To brown the pork, coat the medallions in a little flour that’s been seasoned with salt and pepper, shake off the excess flour, then, in batches, saute them in a large skillet over medium-high heat until they’re lightly browned but not fully cooked..you want to leave them a little pink in the middle.  For this type of browning, I never use non-stick skillets..I’m just not comfortable getting them that hot..but if it’s what you prefer to use, then you can get away with using a little less oil.  Place the browned pork on a large platter and cover with foil while you make the sauce. See, not hard at all, right?


Next you’re going to saute your onions and mushrooms and make the sauce using the wine, chicken stock, and a little cornstarch to thicken it up just a bit. Then you’re going to throw those delicious little pork medallions into the sauce and heat them a few minutes until they’re heated through..then you’re done! All you need now is some pasta, rice, or in my case, mashed potatoes, to soak up that delicious sweet sauce, and since we’re trying to be healthy here, a green veggie for good measure. Oh yeah, and maybe a glass of marsala too…


From start to finish you should be able to put this entire recipe together in less than an hour, and that’s including the cutting and pounding part. Not bad for something that tastes and looks like it should be on the menu of the fanciest restaurant in town!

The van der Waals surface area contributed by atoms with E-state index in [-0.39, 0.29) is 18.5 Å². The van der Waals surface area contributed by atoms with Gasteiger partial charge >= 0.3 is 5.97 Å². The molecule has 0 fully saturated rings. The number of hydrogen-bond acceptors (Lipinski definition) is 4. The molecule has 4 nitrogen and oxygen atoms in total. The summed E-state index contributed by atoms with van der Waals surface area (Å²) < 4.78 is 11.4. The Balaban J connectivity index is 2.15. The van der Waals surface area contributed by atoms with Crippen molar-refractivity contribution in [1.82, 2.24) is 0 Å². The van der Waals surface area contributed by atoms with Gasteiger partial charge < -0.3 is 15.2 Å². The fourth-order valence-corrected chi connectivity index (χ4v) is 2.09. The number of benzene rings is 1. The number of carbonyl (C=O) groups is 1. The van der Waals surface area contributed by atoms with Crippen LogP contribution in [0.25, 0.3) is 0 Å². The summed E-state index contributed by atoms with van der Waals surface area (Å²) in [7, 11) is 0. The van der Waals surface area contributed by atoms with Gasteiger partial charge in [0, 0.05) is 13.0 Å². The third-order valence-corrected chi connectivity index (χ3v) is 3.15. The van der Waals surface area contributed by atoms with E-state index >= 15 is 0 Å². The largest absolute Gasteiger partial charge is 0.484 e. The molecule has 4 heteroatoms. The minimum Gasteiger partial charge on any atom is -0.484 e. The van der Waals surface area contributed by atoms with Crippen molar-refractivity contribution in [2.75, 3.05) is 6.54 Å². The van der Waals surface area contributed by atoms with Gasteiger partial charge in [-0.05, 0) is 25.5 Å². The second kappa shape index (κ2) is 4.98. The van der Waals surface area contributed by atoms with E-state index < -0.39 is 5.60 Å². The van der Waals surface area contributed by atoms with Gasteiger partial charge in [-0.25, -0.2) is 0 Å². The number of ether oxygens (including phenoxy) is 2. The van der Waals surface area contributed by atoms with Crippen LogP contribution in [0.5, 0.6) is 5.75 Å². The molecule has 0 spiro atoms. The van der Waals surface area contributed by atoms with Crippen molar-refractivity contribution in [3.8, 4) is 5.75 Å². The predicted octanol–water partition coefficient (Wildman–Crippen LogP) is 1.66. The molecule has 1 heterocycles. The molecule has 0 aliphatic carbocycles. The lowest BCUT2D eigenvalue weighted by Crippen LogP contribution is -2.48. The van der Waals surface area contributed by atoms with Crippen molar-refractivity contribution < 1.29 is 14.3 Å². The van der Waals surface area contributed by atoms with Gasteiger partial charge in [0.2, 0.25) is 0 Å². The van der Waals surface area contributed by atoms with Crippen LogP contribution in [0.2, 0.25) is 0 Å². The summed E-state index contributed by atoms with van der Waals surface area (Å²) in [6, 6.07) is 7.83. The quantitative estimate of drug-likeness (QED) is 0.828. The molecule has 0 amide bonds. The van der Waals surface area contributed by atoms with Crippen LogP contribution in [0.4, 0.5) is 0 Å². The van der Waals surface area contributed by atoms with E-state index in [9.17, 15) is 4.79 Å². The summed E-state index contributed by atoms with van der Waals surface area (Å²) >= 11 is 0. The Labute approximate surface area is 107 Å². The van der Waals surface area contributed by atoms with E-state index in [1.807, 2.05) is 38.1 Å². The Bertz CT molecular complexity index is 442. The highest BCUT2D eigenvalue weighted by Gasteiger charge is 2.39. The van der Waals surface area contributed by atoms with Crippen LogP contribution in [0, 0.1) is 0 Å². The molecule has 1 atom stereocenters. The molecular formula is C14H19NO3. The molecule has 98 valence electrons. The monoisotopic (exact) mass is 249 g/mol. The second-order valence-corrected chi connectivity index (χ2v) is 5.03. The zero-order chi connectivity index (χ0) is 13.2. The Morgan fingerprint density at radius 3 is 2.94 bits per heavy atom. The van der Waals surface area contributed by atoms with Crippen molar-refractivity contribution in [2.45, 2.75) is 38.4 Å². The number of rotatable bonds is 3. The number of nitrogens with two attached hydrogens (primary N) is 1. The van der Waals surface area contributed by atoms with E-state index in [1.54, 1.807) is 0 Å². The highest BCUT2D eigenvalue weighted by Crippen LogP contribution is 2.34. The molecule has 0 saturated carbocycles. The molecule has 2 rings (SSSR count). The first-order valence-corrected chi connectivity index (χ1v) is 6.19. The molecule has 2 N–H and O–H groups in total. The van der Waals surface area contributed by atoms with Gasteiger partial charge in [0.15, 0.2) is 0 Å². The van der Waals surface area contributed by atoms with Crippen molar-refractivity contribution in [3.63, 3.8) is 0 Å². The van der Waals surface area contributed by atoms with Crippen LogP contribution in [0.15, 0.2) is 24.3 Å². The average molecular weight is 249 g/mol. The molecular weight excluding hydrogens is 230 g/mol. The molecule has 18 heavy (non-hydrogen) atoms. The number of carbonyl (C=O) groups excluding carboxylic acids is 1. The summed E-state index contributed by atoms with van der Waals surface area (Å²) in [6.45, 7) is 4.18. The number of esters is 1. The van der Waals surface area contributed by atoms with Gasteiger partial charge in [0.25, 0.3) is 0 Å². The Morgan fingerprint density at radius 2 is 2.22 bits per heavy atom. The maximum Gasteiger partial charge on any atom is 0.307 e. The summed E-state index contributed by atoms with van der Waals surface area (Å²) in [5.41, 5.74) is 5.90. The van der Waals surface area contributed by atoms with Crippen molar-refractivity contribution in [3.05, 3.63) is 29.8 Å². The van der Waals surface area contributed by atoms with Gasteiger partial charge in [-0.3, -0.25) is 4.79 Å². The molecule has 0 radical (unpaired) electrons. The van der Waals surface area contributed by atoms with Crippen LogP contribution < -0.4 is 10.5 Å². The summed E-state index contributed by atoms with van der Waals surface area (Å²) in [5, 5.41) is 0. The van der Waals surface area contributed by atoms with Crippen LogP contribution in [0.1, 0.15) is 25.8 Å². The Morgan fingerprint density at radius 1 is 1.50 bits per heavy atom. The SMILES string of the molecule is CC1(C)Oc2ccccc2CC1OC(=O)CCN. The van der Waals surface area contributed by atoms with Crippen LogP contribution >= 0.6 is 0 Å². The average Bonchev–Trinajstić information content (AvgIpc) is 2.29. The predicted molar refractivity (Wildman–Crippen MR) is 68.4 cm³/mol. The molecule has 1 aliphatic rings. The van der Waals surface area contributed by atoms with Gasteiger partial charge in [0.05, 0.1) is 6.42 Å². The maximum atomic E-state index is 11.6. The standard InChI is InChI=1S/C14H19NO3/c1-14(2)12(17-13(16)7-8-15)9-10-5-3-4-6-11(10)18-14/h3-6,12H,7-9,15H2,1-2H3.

pork tenderloin marsala
Prep time

Cook time

Total time


Serves: 6-8

  • 2 pork tenderloins, about 1 pound each
  • 1 cup of all-purpose flour
  • salt and pepper
  • 2-4 tablespoons canola oil
  • 2 tablespoons butter
  • ¼ cup shallots or sweet onions, finely chopped
  • 2 cups sliced baby bella or white mushrooms
  • 1½ cups marsala wine
  • 1½ cups chicken stock
  • 1 tablespoon corn starch
  • 1-2 tablespoons parsley, finely chopped

  1. Slicing crosswise, cut the pork tenderloins into 8 equally-sized pieces. Place the tenderloin pieces with the cut side up between 2 sheets of plastic wrap. Using the flat side of a meat mallet, gently pound to about ⅓”-1/2″ thick.
  2. In a shallow dish or pie plate, combine the flour with a pinch of salt and pepper. Season the pork pieces with salt and pepper, then dredge in the flour so that they’re completely covered, and shake to remove any excess flour.
  3. In a large skillet, heat 2 tablespoons of the oil over medium-high. Brown the pork pieces in the oil, about 2-3 minutes per side. The pork should just be lightly browned and still a little pink on the inside. Place the pork on a platter and cover with foil to keep warm. Add more oil for each batch of pork that you brown.
  4. Once all of the pork is browned, remove the pan from the heat and pour off any remaining oil, leaving the browned bits on the bottom of the skillet.